Analogy with the Dutch Data Prize last year for a dataset that was published in 4TU research data, and the stage that underlies a peer reviewed publication in nature.
And you can see it has been viewed more than 2000 times, downloaded more than 4000 times. So when we hear stories of researchers that have these really high impact and high value datasets, we want to know more and really showcase what they do.
So we interviewed Nadya, and we published an article online. And then that was also further Publicizes in our social media channels.
And we also share that to me, to news on our platform as well, So this could be recognition of service over time and ... articles. So in this case, it's a testimonial to our data trainer, Alan Berber Cole, who retired last year.
We also share new community initiatives, So in this example here, one of our data stewards Santos has developed a data access committee that will align with 4TU research data and some of those datasets that are published under embargo.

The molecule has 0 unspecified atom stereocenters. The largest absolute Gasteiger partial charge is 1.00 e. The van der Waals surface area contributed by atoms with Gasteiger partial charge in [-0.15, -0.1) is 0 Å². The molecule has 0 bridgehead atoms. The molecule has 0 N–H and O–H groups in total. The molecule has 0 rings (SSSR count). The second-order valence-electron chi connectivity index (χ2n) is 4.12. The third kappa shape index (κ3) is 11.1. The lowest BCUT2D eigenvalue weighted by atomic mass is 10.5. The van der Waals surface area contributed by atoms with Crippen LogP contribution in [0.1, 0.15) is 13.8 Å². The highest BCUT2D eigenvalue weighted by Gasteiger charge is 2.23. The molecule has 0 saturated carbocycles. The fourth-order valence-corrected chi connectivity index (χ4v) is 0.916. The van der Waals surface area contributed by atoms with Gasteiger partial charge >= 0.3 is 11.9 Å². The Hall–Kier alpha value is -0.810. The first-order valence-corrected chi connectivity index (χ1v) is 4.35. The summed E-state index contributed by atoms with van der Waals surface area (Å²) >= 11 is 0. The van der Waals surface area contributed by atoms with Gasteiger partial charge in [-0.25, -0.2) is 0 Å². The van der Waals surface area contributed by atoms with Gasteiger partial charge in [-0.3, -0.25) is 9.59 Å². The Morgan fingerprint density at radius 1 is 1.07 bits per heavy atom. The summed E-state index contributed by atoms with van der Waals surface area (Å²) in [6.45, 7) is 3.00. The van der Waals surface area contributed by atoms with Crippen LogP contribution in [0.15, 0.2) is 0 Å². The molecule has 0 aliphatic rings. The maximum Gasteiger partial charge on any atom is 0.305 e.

We also share information about cross institutional collaborations.
So with this example here, we're working with the research from Eindhoven Mateus funk, who has developed a database for design data.
So currently, in this database, called Data Foundry, has 200 student design projects.
And the students work live within the database. But once the project is closed, and the data is complete, we're looking to find some kind of semi automated process by which they can push the data over to 4TU research data for long-term preservation and storage.
And we'll talk a bit more about some of our repository features, but we also share these on our platform as well as any news about vacancies and opportunities to join the team.
And also, under reward and recognition, I'd like to talk about an initiative that we've devised, say, myself. And our Communications advisor, Digital casella, which is called your Daily Dose of Data.
So every Wednesday morning, we tweet about a most recently published dataset from each of the partner institutions.
So you can see, we've got biomedical engineering data, mined haven, maritime engineering dataset from daoust.
And then, a geology geospatial data set some 20.
And just to show you the impact this has, here's an example of a dataset that was published by a PHD researcher from the University of Twente Lou Camerata, and he's published this dataset on fatigue detection and runners at the end of March here. And then we tweeted about it a few days later, and you can see the number of views as Pete to 70, and the number of downloads to 50.